Multilevel governance of climate change vulnerability management in coastal social-ecological systems: Evidence from Bangladesh

Authors: Asif Ishtiaque*, School of Geographical Sciences & Urban Planning, Arizona State University
Topics: Hazards and Vulnerability, Hazards, Risks, and Disasters, Human-Environment Geography
Keywords: Vulnerability, Adaptation, Coast, Multilevel, Governance, Bangladesh
Session Type: Paper
Day: 4/11/2018
Start / End Time: 1:20 PM / 3:00 PM
Room: Maurepas, Sheraton, 3rd Floor
Presentation File: No File Uploaded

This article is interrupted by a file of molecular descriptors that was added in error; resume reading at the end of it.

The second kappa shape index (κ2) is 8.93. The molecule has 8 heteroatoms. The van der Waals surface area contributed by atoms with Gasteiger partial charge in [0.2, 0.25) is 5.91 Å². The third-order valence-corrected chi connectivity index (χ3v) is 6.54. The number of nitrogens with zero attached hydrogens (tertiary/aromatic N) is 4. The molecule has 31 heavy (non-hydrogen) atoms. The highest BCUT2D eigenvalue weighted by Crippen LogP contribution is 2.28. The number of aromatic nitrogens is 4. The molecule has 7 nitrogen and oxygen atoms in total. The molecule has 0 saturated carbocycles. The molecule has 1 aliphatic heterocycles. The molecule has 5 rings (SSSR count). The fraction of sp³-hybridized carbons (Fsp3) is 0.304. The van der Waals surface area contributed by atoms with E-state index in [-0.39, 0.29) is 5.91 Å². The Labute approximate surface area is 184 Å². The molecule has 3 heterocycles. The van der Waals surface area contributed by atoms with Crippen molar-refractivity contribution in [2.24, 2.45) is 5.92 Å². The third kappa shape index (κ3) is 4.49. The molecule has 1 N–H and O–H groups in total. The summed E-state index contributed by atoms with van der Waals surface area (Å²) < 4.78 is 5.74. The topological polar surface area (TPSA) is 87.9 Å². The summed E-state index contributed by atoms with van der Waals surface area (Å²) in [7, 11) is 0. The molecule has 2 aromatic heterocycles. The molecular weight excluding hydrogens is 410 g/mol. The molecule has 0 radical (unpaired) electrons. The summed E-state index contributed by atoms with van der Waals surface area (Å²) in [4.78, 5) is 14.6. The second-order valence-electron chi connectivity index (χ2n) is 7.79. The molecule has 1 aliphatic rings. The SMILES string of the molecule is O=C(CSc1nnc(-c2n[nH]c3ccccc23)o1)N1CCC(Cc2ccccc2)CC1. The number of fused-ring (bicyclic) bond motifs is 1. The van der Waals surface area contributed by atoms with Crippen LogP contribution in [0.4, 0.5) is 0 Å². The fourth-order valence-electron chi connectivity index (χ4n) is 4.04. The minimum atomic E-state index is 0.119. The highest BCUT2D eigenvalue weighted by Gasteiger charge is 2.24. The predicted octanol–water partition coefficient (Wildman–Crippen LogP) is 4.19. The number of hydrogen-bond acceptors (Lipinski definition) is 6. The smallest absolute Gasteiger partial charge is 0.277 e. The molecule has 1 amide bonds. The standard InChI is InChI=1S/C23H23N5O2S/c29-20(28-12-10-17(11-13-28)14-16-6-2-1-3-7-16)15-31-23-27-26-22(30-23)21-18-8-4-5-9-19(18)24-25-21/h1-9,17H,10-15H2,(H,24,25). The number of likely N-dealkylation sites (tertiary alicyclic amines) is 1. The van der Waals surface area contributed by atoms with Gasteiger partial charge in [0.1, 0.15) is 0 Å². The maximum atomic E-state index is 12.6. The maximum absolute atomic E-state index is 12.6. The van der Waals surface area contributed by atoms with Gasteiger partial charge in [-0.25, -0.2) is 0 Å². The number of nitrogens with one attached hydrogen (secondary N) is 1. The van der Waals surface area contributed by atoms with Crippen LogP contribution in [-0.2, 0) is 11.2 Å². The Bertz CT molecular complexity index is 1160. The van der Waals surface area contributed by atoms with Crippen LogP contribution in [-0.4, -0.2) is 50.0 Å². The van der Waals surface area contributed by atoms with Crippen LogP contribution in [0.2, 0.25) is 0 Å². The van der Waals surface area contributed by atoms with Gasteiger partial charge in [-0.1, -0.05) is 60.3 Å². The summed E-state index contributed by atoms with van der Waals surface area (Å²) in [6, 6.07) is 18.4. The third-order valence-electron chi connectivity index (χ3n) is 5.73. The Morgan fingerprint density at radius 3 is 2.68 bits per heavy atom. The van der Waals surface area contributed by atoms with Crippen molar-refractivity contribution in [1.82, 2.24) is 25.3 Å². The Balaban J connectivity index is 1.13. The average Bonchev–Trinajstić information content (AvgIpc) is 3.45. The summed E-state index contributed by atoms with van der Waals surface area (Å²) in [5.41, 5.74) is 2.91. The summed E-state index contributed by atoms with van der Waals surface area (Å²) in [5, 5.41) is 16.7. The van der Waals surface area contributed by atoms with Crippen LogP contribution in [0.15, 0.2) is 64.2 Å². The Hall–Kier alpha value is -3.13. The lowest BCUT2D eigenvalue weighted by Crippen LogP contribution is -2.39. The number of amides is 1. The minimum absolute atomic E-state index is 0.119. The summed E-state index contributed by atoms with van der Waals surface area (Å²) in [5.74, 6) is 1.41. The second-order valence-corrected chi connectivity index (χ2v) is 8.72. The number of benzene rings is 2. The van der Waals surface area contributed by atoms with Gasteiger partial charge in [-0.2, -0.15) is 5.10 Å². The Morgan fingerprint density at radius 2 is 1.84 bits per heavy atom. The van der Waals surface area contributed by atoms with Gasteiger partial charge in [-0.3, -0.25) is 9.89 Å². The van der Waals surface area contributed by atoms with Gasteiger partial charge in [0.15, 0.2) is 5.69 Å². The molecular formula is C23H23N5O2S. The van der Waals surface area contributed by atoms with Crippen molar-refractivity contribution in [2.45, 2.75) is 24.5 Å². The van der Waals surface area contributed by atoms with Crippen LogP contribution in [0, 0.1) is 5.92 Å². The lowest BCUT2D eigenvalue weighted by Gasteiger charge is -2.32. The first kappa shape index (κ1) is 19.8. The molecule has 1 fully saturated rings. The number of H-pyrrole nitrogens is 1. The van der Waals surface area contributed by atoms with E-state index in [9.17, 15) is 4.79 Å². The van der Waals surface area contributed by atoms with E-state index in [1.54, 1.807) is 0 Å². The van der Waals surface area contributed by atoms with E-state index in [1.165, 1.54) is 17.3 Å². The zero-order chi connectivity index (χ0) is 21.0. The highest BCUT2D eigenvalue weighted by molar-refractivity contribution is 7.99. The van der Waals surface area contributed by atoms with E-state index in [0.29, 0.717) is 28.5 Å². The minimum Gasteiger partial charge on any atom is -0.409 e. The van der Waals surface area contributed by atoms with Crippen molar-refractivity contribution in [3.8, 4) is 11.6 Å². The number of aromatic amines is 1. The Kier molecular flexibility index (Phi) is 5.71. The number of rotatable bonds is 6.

The multidimensional nature of climate change requires responses at multiple geographical and jurisdictional scales, and policy and resource sectors. In the climate vulnerable countries, government and non-government organizations are major actors for vulnerability management through adaptation actions. While planning and implementing adaptation actions, these organizations operate at different levels of governance and in different operational sectors. However, little research has been conducted on the multilevel governance mechanisms of these organizations- how they frame vulnerability, how are their capabilities in climate change vulnerability management. Focusing on coastal Bangladesh as the study area, this research attempts to fill this lacuna with two objectives. First, it analyzes how the leading organizations, operating at multiple levels and sectors, understand vulnerability for coastal SESs, and why their framings align or misalign over space. Second, it examines the organizational capabilities in vulnerability management based on reflexivity, responsiveness, and revitalization. This research takes spatial multi-criteria decision analysis and content analysis approach to undertake the analysis. The results reveal that their vulnerability framings are mostly aligned because of climate change mainstreaming, sub-national level interactions, and disaster awareness. Little misalignment happens because of their differences in operational objectives and sectoral policies. The analyses further indicate that the government organizations are slow in emergency management mostly due to bureaucratic complexities. Most of the non-government organizations concentrate on short-term disaster risk reduction instead of long-term strategies. The capabilities of these organizations are put to test by the dynamic nature of the coast, resource constraints, and integrated planning approach.

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